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SYRACUSE / Astronomy / ASTR 104 / Which is the brightest star?

Which is the brightest star?

Which is the brightest star?

Description

School: Syracuse University
Department: Astronomy
Course: Stars, Galaxies & Universe
Professor: Saulson
Term: Spring 2019
Tags: ast104, astronomy, emission spectrum, and space
Cost: 50
Name: AST 104 Study Guide MIDTERM 1 2/11
Description: These notes cover the first AST 104 unit. Everything from Absolute brightness (etc) to spectra.
Uploaded: 02/07/2019
3 Pages 124 Views 14 Unlocks
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AST 104


Which is the brightest star?



Feb 11 Exam #1 Study Guide

Study Guide © Alyeska Dronsfield 2019. For personal use only, not for redistribution.

Apparent Brightness: how bright a star appears from Earth

Absolute brightness (also called absolute magnitude): how bright a star is from 10 parsecs  away

1 parsec = 3.26 light years

___1___ = distance

Parallax (in arcsec)

1° = 60 arcmin = 3600 arcsec

Angular size = physical size (diameter) 

 360° 2πdistance

Sun = .53° angular size We also discuss several other topics like What is depressants?

Moon = .52° angular size

Angular size is measured in degrees!

__.5°__= ______1______ <-- Equation filled in with the Sun's angular size & distance  360° 2π(150,000,000)


What is emission spectrum?



The lower the number in the scale of brightness, the brighter the star.

The brightest star, SIRIUS, has an Absolute Magnitude of -1.46

The brightest star in our sky, the Sun, has an Apparent Brightness of -26.7, but an Absolute Magnitude of  4.8, meaning it is a medium-bright star.

Absolute Magnitude = Luminosity

Apparent Brightness = (watt/square meter)

Luminosity - (watt = energy/second)

Apparent Brightness = _Luminosity_ 

 4π(distance)2  

Luminosity = Apparent Brightness(4π(distance)2 

Sun = 3.86 x 1026 = AB x 4π(150,000,000)2  

3.86 x 1026 W = LSun


What is wien's law?



[10-4 LSun -- 101 LSun -- 106 Lsun] <----- luminosity scale, 101 being the luminosity of the Sun Light is a disturbance in space.  We also discuss several other topics like What is chevron doctrine?

Ultraviolet [ Visible light ] Infrared  

Shorter wavelengths, more energy <-- ---> longer wavelengths, less energy Hotter stars Cooler stars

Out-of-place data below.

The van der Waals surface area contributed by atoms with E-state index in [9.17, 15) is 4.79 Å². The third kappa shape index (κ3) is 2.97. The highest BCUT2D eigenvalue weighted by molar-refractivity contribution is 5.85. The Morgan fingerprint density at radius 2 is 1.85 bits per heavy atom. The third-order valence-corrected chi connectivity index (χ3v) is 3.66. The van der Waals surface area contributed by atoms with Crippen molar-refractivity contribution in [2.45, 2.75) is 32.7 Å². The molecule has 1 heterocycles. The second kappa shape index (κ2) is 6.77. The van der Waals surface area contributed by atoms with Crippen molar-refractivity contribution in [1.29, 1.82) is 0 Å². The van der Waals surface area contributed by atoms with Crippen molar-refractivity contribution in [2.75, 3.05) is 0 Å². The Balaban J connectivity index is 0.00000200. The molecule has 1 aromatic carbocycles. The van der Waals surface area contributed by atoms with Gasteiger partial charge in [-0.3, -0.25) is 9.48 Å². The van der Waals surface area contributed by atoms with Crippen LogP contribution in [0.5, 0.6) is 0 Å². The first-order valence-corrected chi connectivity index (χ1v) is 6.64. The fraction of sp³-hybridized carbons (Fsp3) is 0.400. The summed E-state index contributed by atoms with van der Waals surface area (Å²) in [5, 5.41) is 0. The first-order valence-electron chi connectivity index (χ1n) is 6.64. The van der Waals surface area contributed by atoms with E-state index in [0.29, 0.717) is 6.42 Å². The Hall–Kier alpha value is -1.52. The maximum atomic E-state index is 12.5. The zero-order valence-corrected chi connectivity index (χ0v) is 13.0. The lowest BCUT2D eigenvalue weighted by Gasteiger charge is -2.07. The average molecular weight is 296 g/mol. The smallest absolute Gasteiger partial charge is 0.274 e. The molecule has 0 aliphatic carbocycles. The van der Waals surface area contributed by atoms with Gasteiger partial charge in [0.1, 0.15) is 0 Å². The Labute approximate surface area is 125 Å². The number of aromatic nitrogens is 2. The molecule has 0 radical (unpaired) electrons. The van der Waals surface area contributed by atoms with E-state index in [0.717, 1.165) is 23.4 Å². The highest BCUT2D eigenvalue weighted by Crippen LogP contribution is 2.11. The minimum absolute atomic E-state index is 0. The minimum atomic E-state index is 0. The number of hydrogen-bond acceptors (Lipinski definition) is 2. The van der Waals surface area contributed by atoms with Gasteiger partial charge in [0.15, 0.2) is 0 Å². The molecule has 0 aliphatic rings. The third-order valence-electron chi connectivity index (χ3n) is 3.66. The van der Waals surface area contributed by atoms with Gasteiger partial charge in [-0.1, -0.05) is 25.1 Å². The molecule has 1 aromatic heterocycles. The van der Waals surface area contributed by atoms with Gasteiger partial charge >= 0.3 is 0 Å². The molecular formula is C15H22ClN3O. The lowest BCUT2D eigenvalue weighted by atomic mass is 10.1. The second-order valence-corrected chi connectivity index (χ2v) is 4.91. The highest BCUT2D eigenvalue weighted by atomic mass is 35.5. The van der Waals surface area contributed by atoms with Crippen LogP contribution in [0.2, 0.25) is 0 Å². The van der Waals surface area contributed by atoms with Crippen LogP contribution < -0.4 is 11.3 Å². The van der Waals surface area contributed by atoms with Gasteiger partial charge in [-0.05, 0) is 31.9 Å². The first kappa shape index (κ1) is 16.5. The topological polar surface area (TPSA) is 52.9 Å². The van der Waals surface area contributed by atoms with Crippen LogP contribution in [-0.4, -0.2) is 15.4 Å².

400 nm = violet 700 nm = red We also discuss several other topics like What is behaviorism theory?

Shorter wavelengths have more energy.

Wien's Law: hotter stars emit light with shorter waves.

Stefan-Boltzmann Law: each square meter of a hotter object's surface emits  more light across the spectrum.

Even though the red star glows red, the blue star is emitting more red light overall. The color is determined by where the graph peaks.

Continuous Spectrum: the full-color spectrum related to blackbody/thermal radiation. Example would  be the incandescent light bulb demo in class.

Emission spectrum: a color spectrum that is mostly black except for a few specific colored lines. The  lines' position correlates to the gas giving off the light (ex helium, hydrogen, etc)

Absorption spectrum: a mix between the continuous and emission spectrums. Appears as a continuous,  full color spectrum with black lines placed in certain positions. Those black lines are the "photo  negatives" to their corresponding emission spectrum. (ex where helium would have a blue line in an  emission spectrum, it has a black line in the same place in an absorption spectrum) If you want to learn more check out What is the formula of mirror equation?
If you want to learn more check out The plus end directed on cytoplasmic microtubules is what?
If you want to learn more check out What is elasticity of demand?

Stars have an absorption line spectrum because they have a hot opaque inner part (blackbody radiation)  and are surrounded by a cloud of gas.

The moon has its own absorption line spectrum, and it's identical to the Sun's!

Study Guide © Alyeska Dronsfield 2019. For personal use only, not for redistribution.

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